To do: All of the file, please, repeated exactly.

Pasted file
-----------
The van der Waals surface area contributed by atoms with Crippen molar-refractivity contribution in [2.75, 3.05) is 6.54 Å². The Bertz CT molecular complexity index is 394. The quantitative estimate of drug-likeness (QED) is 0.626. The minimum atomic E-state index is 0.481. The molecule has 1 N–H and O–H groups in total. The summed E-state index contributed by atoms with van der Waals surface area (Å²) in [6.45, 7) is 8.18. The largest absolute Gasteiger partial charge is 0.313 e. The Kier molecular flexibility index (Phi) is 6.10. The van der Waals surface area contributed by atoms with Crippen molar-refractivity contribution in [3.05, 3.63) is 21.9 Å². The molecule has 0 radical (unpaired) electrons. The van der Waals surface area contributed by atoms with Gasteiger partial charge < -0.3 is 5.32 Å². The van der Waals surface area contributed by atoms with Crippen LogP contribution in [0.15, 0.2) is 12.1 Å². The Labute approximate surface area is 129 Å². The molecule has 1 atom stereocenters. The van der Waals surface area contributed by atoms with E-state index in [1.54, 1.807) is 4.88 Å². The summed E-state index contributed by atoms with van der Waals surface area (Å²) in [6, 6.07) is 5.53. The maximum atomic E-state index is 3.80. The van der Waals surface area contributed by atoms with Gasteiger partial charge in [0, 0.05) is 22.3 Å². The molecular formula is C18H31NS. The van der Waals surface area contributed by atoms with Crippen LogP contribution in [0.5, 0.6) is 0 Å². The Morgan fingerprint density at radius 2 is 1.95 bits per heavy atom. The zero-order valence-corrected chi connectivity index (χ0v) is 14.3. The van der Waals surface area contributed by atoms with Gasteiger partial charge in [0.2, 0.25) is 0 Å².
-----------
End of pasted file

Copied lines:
The van der Waals surface area contributed by atoms with Crippen molar-refractivity contribution in [2.75, 3.05) is 6.54 Å². The Bertz CT molecular complexity index is 394. The quantitative estimate of drug-likeness (QED) is 0.626. The minimum atomic E-state index is 0.481. The molecule has 1 N–H and O–H groups in total. The summed E-state index contributed by atoms with van der Waals surface area (Å²) in [6.45, 7) is 8.18. The largest absolute Gasteiger partial charge is 0.313 e. The Kier molecular flexibility index (Phi) is 6.10. The van der Waals surface area contributed by atoms with Crippen molar-refractivity contribution in [3.05, 3.63) is 21.9 Å². The molecule has 0 radical (unpaired) electrons. The van der Waals surface area contributed by atoms with Gasteiger partial charge < -0.3 is 5.32 Å². The van der Waals surface area contributed by atoms with Crippen LogP contribution in [0.15, 0.2) is 12.1 Å². The Labute approximate surface area is 129 Å². The molecule has 1 atom stereocenters. The van der Waals surface area contributed by atoms with E-state index in [1.54, 1.807) is 4.88 Å². The summed E-state index contributed by atoms with van der Waals surface area (Å²) in [6, 6.07) is 5.53. The maximum atomic E-state index is 3.80. The van der Waals surface area contributed by atoms with Gasteiger partial charge in [0, 0.05) is 22.3 Å². The molecular formula is C18H31NS. The van der Waals surface area contributed by atoms with Crippen LogP contribution in [0.5, 0.6) is 0 Å². The Morgan fingerprint density at radius 2 is 1.95 bits per heavy atom. The zero-order valence-corrected chi connectivity index (χ0v) is 14.3. The van der Waals surface area contributed by atoms with Gasteiger partial charge in [0.2, 0.25) is 0 Å².